About this Journal Submit a Manuscript Table of Contents
BioMed Research International
Volume 2013 (2013), Article ID 231378, 9 pages
Research Article

Potential Utility of Sodium Selenate as an Adjunct to Metformin in Treating Type II Diabetes Mellitus in Rats: A Perspective on Protein Tyrosine Phosphatase

1Pharmacology Department, Faculty of Pharmacy, Misr International University (MIU), KM 28 Cairo-Ismailia Road (Ahmed Orabi District), Cairo, Egypt
2Biochemistry Department, Faculty of Pharmacy, Misr International University (MIU), Cairo, Egypt
3Pharmacology Department, Faculty of Medicine, Assiut University, Cairo, Egypt
4Pharmacology Department, Faculty of Pharmacy, Ain Shams University, Cairo, Egypt

Received 17 April 2013; Accepted 12 August 2013

Academic Editor: Ali Rizvi

Copyright © 2013 Rania M. Salama et al. This is an open access article distributed under the Creative Commons Attribution License, which permits unrestricted use, distribution, and reproduction in any medium, provided the original work is properly cited.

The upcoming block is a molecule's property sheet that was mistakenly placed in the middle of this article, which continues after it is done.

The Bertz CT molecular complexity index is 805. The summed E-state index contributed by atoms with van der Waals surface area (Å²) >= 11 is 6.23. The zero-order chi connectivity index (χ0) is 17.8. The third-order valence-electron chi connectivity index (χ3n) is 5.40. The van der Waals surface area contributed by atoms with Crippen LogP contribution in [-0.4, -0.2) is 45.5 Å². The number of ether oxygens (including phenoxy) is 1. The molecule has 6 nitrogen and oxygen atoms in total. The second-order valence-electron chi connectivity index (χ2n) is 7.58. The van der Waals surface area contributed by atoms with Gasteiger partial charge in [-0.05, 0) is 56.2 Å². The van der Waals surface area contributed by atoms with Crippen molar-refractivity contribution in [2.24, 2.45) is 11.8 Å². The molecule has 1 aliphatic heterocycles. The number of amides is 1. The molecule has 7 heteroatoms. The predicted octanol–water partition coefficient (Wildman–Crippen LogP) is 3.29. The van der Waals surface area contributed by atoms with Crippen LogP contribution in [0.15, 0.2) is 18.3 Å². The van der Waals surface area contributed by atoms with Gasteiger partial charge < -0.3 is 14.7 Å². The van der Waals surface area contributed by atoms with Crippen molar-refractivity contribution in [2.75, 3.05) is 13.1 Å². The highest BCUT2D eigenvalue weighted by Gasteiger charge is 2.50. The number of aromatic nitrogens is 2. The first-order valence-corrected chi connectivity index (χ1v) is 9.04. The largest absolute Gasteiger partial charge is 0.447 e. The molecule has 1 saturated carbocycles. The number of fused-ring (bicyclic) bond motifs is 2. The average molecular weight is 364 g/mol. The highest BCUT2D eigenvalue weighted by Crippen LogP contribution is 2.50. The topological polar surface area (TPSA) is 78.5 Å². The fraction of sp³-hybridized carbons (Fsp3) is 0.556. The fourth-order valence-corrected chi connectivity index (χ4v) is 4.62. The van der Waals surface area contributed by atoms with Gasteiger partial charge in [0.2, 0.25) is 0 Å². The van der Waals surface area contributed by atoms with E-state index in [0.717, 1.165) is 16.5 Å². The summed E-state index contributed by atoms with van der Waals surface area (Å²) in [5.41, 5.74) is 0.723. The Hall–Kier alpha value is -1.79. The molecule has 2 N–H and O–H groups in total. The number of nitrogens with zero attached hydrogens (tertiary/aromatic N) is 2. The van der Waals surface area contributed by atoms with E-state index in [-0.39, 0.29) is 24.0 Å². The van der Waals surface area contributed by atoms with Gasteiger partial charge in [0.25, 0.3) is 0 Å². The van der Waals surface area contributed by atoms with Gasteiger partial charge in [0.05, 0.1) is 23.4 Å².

Metformin is widely regarded as the standard first-line antidiabetic agent, in terms of efficacy and safety profiles. However, in most patients with type II diabetes mellitus (T2DM), it was found that metformin alone is not enough to adequately control hyperglycemia. Thus, we designed this study with the aim to investigate the effect of sodium selenate, a protein tyrosine phosphatase (PTP) inhibitor, individually and as an adjunct to metformin, on a rat model that simulates the metabolic characteristics of human T2DM. T2DM model was achieved by feeding the rats with high-fat, high-fructose diet (HFFD) for 8 weeks followed by a low dose of streptozotocin (STZ) (35 mg/kg/day, i.p.). Changes in serum glucose, insulin, adiponectin, homeostasis model assessment of insulin resistance (HOMA-IR) index, and the lipid profile were assessed. In addition, the level of reduced glutathione (GSH) and the activity of PTP were determined in the liver. Results showed that the addition of sodium selenate to metformin was able to restore hepatic GSH back to normal levels. Also, this combination therapy corrected the altered serum total cholesterol (TC), triglycerides (TG), and adiponectin levels. In conclusion, additive therapeutic effect was recorded when sodium selenate was used as an adjunct to metformin.